Project Management Report from Istanbul


AfterDynamics 2016 International Project Management Congress”, the speakers explain their points of view

By İpek Sahra Özgüler

Istanbul, Turkey



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After “Dynamics 2016 International Project Management Congress, the speakers explain their points of view


BUGRAHAN SIRIN, Country Dırector, HPP Internatıonal Archıtects:

As an architectural firm, the ultimate output of our production process, which we call design or planning, is a set of blueprints which later leads to the realisation of a built product. Since we have to presume and estimate the situations on paper years or months ago before even the physical activity starts, we highly depend on assumptions and decision processes which we can base our gestures. That process of decision making, which in Turkey in most cases directly relate to a hand full of people at the client side, directly effects the quality of the product. That process has to be managed by professionals who understands the essentials of all parties. This is where we, as architects experience the role of project management tool at most beneficial.

In Dinamikler 2016 conference in Istanbul, Ms.Akin has invited us and two other main parties of a particular real estate development project onto the stage. We, as the architects, the client as the initiator and the general contractor firm as the realisation partner have presented their unique experiences focusing on this built product of AND office building. It was especially very interesting to see how each individual presented the same topic with completely different vocabulary and intonation. It was influential and refreshing. Being closed in your own circle of creativity, once you may loose the connection to that very needed partners you desperately have to cooperate in order to realise your plans.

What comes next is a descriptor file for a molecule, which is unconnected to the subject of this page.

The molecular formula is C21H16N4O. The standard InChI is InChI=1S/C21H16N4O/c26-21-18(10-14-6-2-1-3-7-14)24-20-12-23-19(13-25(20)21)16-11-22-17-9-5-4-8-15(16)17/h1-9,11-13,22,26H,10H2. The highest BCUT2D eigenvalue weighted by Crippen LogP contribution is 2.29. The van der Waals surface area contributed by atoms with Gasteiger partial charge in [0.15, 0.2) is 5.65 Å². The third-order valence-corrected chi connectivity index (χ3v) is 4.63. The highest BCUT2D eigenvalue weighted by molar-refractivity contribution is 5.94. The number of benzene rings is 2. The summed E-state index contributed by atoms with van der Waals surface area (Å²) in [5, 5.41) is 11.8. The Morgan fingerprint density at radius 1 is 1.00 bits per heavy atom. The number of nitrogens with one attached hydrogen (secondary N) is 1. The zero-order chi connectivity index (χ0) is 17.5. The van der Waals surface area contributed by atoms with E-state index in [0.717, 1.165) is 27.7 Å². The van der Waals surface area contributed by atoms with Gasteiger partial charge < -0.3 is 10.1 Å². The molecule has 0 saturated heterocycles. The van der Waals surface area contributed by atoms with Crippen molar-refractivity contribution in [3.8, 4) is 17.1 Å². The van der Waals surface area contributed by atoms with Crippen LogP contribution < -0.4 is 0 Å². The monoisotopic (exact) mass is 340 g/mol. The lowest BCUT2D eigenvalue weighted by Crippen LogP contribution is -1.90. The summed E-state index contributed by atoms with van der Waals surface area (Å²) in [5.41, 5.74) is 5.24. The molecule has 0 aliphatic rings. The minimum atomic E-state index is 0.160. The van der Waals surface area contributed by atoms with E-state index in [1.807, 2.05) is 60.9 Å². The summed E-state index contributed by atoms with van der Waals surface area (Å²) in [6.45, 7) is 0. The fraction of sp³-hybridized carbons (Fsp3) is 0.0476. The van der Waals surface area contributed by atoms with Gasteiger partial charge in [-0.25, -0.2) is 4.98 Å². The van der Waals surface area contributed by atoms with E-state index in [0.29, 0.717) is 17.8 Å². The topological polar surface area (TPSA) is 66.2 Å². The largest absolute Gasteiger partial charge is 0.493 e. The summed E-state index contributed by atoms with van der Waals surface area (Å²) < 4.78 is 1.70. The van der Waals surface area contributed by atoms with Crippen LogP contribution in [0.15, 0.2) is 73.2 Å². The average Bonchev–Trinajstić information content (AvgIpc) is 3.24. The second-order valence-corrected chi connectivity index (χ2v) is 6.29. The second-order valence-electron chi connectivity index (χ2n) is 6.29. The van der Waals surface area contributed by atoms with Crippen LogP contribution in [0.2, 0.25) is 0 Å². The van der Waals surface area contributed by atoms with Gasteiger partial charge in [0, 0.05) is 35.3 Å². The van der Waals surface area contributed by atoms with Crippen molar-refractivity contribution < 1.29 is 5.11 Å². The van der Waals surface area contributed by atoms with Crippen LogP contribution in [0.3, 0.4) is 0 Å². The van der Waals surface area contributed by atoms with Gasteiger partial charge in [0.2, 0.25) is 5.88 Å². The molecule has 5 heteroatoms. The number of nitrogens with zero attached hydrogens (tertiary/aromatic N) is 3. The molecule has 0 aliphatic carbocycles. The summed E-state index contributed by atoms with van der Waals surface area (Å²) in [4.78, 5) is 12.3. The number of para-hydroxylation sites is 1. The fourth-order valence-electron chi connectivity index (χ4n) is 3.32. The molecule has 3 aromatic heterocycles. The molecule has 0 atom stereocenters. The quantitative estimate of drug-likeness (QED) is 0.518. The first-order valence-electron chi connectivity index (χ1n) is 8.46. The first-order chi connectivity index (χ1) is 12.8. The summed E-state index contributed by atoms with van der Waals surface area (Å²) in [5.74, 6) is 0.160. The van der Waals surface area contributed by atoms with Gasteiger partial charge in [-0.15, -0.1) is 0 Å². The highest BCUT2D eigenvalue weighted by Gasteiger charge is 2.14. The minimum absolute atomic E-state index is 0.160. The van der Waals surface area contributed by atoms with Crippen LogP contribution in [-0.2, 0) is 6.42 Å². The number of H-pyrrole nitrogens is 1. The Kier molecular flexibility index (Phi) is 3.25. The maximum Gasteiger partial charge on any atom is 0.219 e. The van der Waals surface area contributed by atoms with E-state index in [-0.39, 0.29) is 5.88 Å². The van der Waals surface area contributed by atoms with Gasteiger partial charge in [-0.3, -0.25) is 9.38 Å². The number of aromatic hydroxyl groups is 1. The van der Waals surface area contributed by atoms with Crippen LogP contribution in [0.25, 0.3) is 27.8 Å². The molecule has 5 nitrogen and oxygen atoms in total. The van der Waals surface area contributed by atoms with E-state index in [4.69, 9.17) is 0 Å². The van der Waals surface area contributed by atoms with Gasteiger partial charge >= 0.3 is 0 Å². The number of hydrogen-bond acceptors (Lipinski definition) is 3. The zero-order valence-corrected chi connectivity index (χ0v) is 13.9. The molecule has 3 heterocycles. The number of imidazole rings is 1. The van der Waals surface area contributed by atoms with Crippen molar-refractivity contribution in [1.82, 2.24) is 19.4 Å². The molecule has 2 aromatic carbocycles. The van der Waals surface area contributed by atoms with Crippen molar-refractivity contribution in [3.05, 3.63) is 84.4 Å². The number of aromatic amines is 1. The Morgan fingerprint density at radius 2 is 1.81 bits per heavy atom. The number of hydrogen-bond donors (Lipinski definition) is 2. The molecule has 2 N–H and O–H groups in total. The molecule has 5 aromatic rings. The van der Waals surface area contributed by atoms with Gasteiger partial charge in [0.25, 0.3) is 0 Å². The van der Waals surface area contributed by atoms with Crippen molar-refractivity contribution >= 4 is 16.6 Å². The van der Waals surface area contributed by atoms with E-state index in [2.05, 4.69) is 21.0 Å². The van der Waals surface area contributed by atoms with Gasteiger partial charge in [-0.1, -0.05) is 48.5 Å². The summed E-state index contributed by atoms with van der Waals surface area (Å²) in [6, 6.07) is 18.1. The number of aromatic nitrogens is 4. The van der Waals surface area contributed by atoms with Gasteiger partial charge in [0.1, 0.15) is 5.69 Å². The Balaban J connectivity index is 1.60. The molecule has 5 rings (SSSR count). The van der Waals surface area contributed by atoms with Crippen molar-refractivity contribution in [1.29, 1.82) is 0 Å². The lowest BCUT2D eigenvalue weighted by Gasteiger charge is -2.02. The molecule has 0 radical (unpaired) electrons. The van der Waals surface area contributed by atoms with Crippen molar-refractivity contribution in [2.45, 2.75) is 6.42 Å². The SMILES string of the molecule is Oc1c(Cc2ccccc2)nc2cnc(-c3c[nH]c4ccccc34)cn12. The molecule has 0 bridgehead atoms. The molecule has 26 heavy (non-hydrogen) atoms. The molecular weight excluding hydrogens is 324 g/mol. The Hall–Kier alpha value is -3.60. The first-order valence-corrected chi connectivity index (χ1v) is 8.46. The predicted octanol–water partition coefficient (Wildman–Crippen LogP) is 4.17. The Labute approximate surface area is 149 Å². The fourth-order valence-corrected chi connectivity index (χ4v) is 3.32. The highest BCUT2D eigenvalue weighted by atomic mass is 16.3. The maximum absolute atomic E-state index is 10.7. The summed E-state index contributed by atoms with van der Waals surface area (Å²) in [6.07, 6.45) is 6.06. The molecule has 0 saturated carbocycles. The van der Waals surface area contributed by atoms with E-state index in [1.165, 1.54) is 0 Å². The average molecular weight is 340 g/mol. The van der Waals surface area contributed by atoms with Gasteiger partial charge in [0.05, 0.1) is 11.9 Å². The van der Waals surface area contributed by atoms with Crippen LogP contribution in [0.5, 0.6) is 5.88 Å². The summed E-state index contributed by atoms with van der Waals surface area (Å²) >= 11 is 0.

Both Dinamikler 2016 conference and Ms.Akin as the host of the closing session has proved to remind us a basic virtue; the magical tool of communication.


DENIZ SARAL, PhD, Professor of Business, Faculty of Economics and Administrative Sciences, OKAN University:


I looked up this topic recently on PMI’s website and came across two major articles; one by Rita Mulcahy (RMC Project Management, Inc.) and another by Cynthia K. West, PhD (VP, Project Insight). They suggest a long list of culprit factors ranging from senior management meddling (they have no business in interfering in our project!), failure to understand the impact of changes (this very unfamiliar subject in management), lack of project visibility (does anybody know what we are doing here?), unclear project objectives (oh, so that’s what you meant!) to project team not involved in planning (how did this come about?) and too much focus on charts for control (Gantt Charts, PERT/CPM Network Diagrams shall tell the truth, nothing but the truth, as long as the project is alive!). In addition, PMI says only 26% of attempted projects succeed!


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About the Author

İpek Sahra Özgüler

Istanbul, Turkey



İpek Sahra Özgüler
graduated from the Istanbul University with the Bachelor of Science degree in Computer Engineering and from Middle East Technical University with an MSc degree in Software Management. She became a certified PMP in January, 2012 and a certified SCRUM Master in 2014. She works as international correspondent at PMWJ. Before joining PMWJ, she worked for global multinational companies and leading local companies such as Coca Cola, Deloitte, Turkcell Superonline,Havelsan and TAV IT. Over the years, she has gained extensive experience in managing various medium and large scale projects, programs and portfolios.

Her article named “When I Decided to Develop Multi Processing Project Manager’s System” was published in the book “A Day in the Life of a Project Manager”. She has published several articles in the PM World Journal and one in PMI’s PM Network magazine. Ipek is actively involved in sailing, writing and discovering new cultures. She can be contacted at [email protected].